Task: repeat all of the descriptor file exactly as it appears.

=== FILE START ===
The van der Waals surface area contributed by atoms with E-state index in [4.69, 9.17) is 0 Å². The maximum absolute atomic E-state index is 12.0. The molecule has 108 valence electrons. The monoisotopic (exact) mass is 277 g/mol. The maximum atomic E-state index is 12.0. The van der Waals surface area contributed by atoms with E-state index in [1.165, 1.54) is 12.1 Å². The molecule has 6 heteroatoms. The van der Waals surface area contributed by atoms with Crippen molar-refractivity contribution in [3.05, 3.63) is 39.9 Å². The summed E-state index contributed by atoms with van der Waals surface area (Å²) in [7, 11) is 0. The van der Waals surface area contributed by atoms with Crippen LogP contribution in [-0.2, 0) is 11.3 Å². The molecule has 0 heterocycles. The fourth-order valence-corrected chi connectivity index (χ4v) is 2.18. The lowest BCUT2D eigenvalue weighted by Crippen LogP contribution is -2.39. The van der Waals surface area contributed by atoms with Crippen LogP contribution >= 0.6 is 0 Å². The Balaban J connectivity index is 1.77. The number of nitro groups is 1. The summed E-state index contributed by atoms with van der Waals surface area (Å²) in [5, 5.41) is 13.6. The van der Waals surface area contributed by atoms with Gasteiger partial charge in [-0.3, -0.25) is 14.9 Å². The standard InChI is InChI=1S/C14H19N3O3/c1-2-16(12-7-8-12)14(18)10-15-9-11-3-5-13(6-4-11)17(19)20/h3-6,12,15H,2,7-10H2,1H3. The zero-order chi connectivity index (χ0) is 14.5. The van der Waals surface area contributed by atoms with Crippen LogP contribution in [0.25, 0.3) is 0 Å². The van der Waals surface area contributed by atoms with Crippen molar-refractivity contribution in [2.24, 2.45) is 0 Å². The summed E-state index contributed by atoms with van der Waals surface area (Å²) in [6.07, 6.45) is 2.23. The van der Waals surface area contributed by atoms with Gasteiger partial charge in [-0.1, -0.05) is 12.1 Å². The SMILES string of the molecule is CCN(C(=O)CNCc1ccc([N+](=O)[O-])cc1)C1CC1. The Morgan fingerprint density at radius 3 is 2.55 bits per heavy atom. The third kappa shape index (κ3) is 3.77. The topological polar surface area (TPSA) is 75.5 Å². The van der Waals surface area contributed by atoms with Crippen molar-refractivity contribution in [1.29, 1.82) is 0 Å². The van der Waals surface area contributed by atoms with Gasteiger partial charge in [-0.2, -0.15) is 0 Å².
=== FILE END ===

The van der Waals surface area contributed by atoms with E-state index in [4.69, 9.17) is 0 Å². The maximum absolute atomic E-state index is 12.0. The molecule has 108 valence electrons. The monoisotopic (exact) mass is 277 g/mol. The maximum atomic E-state index is 12.0. The van der Waals surface area contributed by atoms with E-state index in [1.165, 1.54) is 12.1 Å². The molecule has 6 heteroatoms. The van der Waals surface area contributed by atoms with Crippen molar-refractivity contribution in [3.05, 3.63) is 39.9 Å². The summed E-state index contributed by atoms with van der Waals surface area (Å²) in [7, 11) is 0. The van der Waals surface area contributed by atoms with Crippen LogP contribution in [-0.2, 0) is 11.3 Å². The molecule has 0 heterocycles. The fourth-order valence-corrected chi connectivity index (χ4v) is 2.18. The lowest BCUT2D eigenvalue weighted by Crippen LogP contribution is -2.39. The van der Waals surface area contributed by atoms with Crippen LogP contribution >= 0.6 is 0 Å². The Balaban J connectivity index is 1.77. The number of nitro groups is 1. The summed E-state index contributed by atoms with van der Waals surface area (Å²) in [5, 5.41) is 13.6. The van der Waals surface area contributed by atoms with Gasteiger partial charge in [-0.3, -0.25) is 14.9 Å². The standard InChI is InChI=1S/C14H19N3O3/c1-2-16(12-7-8-12)14(18)10-15-9-11-3-5-13(6-4-11)17(19)20/h3-6,12,15H,2,7-10H2,1H3. The zero-order chi connectivity index (χ0) is 14.5. The van der Waals surface area contributed by atoms with Crippen LogP contribution in [0.25, 0.3) is 0 Å². The van der Waals surface area contributed by atoms with Crippen molar-refractivity contribution in [2.24, 2.45) is 0 Å². The summed E-state index contributed by atoms with van der Waals surface area (Å²) in [6.07, 6.45) is 2.23. The van der Waals surface area contributed by atoms with Gasteiger partial charge in [-0.1, -0.05) is 12.1 Å². The SMILES string of the molecule is CCN(C(=O)CNCc1ccc([N+](=O)[O-])cc1)C1CC1. The Morgan fingerprint density at radius 3 is 2.55 bits per heavy atom. The third kappa shape index (κ3) is 3.77. The topological polar surface area (TPSA) is 75.5 Å². The van der Waals surface area contributed by atoms with Crippen molar-refractivity contribution in [1.29, 1.82) is 0 Å². The van der Waals surface area contributed by atoms with Gasteiger partial charge in [-0.2, -0.15) is 0 Å².